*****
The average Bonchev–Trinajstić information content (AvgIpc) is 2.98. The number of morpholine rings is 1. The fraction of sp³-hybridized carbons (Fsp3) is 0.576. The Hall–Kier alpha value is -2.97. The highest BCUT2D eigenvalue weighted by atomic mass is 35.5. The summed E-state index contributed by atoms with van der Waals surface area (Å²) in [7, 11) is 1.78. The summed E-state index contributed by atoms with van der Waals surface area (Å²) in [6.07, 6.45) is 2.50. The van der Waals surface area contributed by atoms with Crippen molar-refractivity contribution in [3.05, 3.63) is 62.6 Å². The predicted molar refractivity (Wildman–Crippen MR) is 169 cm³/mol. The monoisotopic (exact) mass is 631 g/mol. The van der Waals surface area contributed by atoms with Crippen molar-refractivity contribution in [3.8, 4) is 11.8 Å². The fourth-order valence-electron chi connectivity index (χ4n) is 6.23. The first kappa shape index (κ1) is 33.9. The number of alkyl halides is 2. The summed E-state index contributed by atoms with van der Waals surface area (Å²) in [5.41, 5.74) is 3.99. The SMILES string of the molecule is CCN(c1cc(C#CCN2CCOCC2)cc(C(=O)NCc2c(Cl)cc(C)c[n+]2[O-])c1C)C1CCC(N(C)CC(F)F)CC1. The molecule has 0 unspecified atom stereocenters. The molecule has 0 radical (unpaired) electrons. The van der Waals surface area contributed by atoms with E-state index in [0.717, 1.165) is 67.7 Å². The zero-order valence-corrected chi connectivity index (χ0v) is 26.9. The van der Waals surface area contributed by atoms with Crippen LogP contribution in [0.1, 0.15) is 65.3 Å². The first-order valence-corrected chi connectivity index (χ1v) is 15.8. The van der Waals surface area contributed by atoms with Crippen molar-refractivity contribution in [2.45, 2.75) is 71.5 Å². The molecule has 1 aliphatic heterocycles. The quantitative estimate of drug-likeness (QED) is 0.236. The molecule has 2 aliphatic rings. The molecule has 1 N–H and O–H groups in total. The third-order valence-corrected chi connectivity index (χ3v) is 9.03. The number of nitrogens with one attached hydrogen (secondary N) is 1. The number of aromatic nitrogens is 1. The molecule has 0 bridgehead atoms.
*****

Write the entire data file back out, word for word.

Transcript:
The average Bonchev–Trinajstić information content (AvgIpc) is 2.98. The number of morpholine rings is 1. The fraction of sp³-hybridized carbons (Fsp3) is 0.576. The Hall–Kier alpha value is -2.97. The highest BCUT2D eigenvalue weighted by atomic mass is 35.5. The summed E-state index contributed by atoms with van der Waals surface area (Å²) in [7, 11) is 1.78. The summed E-state index contributed by atoms with van der Waals surface area (Å²) in [6.07, 6.45) is 2.50. The van der Waals surface area contributed by atoms with Crippen molar-refractivity contribution in [3.05, 3.63) is 62.6 Å². The predicted molar refractivity (Wildman–Crippen MR) is 169 cm³/mol. The monoisotopic (exact) mass is 631 g/mol. The van der Waals surface area contributed by atoms with Crippen molar-refractivity contribution in [3.8, 4) is 11.8 Å². The fourth-order valence-electron chi connectivity index (χ4n) is 6.23. The first kappa shape index (κ1) is 33.9. The number of alkyl halides is 2. The summed E-state index contributed by atoms with van der Waals surface area (Å²) in [5.41, 5.74) is 3.99. The SMILES string of the molecule is CCN(c1cc(C#CCN2CCOCC2)cc(C(=O)NCc2c(Cl)cc(C)c[n+]2[O-])c1C)C1CCC(N(C)CC(F)F)CC1. The molecule has 0 unspecified atom stereocenters. The molecule has 0 radical (unpaired) electrons. The van der Waals surface area contributed by atoms with E-state index in [0.717, 1.165) is 67.7 Å². The zero-order valence-corrected chi connectivity index (χ0v) is 26.9. The van der Waals surface area contributed by atoms with Crippen LogP contribution in [0.1, 0.15) is 65.3 Å². The first-order valence-corrected chi connectivity index (χ1v) is 15.8. The van der Waals surface area contributed by atoms with Crippen molar-refractivity contribution in [2.45, 2.75) is 71.5 Å². The molecule has 1 aliphatic heterocycles. The quantitative estimate of drug-likeness (QED) is 0.236. The molecule has 2 aliphatic rings. The molecule has 1 N–H and O–H groups in total. The third-order valence-corrected chi connectivity index (χ3v) is 9.03. The number of nitrogens with one attached hydrogen (secondary N) is 1. The number of aromatic nitrogens is 1. The molecule has 0 bridgehead atoms.